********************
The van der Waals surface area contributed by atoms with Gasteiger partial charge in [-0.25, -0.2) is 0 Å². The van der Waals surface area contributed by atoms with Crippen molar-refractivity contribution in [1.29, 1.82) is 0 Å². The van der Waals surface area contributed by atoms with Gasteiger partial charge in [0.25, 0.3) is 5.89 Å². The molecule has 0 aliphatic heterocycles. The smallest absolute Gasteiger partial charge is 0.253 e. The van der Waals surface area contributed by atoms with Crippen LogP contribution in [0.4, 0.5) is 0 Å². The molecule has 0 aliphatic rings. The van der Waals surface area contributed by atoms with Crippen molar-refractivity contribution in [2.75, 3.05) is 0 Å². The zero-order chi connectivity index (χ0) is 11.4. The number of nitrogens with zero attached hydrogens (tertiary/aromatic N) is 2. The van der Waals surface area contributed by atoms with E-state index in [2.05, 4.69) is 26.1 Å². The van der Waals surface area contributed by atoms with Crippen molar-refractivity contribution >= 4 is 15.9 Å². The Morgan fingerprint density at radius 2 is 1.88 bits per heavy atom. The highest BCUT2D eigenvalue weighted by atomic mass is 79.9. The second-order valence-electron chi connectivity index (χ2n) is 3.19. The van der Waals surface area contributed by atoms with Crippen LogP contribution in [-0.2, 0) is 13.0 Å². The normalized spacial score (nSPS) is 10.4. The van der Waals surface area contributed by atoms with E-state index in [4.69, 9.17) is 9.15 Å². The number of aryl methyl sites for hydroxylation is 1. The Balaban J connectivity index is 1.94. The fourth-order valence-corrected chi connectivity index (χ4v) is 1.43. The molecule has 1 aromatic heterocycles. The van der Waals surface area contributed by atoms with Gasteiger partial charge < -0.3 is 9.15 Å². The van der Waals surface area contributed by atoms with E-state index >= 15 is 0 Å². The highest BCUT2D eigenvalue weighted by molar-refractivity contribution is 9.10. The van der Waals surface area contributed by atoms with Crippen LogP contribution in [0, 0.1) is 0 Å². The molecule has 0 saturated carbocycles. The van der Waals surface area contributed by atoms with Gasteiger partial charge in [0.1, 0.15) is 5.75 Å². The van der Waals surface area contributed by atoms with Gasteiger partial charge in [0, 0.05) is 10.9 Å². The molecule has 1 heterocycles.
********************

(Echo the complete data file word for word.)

The van der Waals surface area contributed by atoms with Gasteiger partial charge in [-0.25, -0.2) is 0 Å². The van der Waals surface area contributed by atoms with Crippen molar-refractivity contribution in [1.29, 1.82) is 0 Å². The van der Waals surface area contributed by atoms with Gasteiger partial charge in [0.25, 0.3) is 5.89 Å². The molecule has 0 aliphatic heterocycles. The smallest absolute Gasteiger partial charge is 0.253 e. The van der Waals surface area contributed by atoms with Crippen LogP contribution in [0.4, 0.5) is 0 Å². The molecule has 0 aliphatic rings. The van der Waals surface area contributed by atoms with Crippen molar-refractivity contribution in [2.75, 3.05) is 0 Å². The zero-order chi connectivity index (χ0) is 11.4. The number of nitrogens with zero attached hydrogens (tertiary/aromatic N) is 2. The van der Waals surface area contributed by atoms with E-state index in [2.05, 4.69) is 26.1 Å². The van der Waals surface area contributed by atoms with Crippen molar-refractivity contribution >= 4 is 15.9 Å². The Morgan fingerprint density at radius 2 is 1.88 bits per heavy atom. The highest BCUT2D eigenvalue weighted by atomic mass is 79.9. The second-order valence-electron chi connectivity index (χ2n) is 3.19. The van der Waals surface area contributed by atoms with Crippen LogP contribution in [-0.2, 0) is 13.0 Å². The normalized spacial score (nSPS) is 10.4. The van der Waals surface area contributed by atoms with E-state index in [4.69, 9.17) is 9.15 Å². The number of aryl methyl sites for hydroxylation is 1. The Balaban J connectivity index is 1.94. The fourth-order valence-corrected chi connectivity index (χ4v) is 1.43. The molecule has 1 aromatic heterocycles. The van der Waals surface area contributed by atoms with Gasteiger partial charge < -0.3 is 9.15 Å². The van der Waals surface area contributed by atoms with E-state index >= 15 is 0 Å². The highest BCUT2D eigenvalue weighted by molar-refractivity contribution is 9.10. The van der Waals surface area contributed by atoms with Crippen LogP contribution in [0, 0.1) is 0 Å². The molecule has 0 saturated carbocycles. The van der Waals surface area contributed by atoms with Gasteiger partial charge in [0.1, 0.15) is 5.75 Å². The van der Waals surface area contributed by atoms with Gasteiger partial charge in [0, 0.05) is 10.9 Å². The molecule has 1 heterocycles.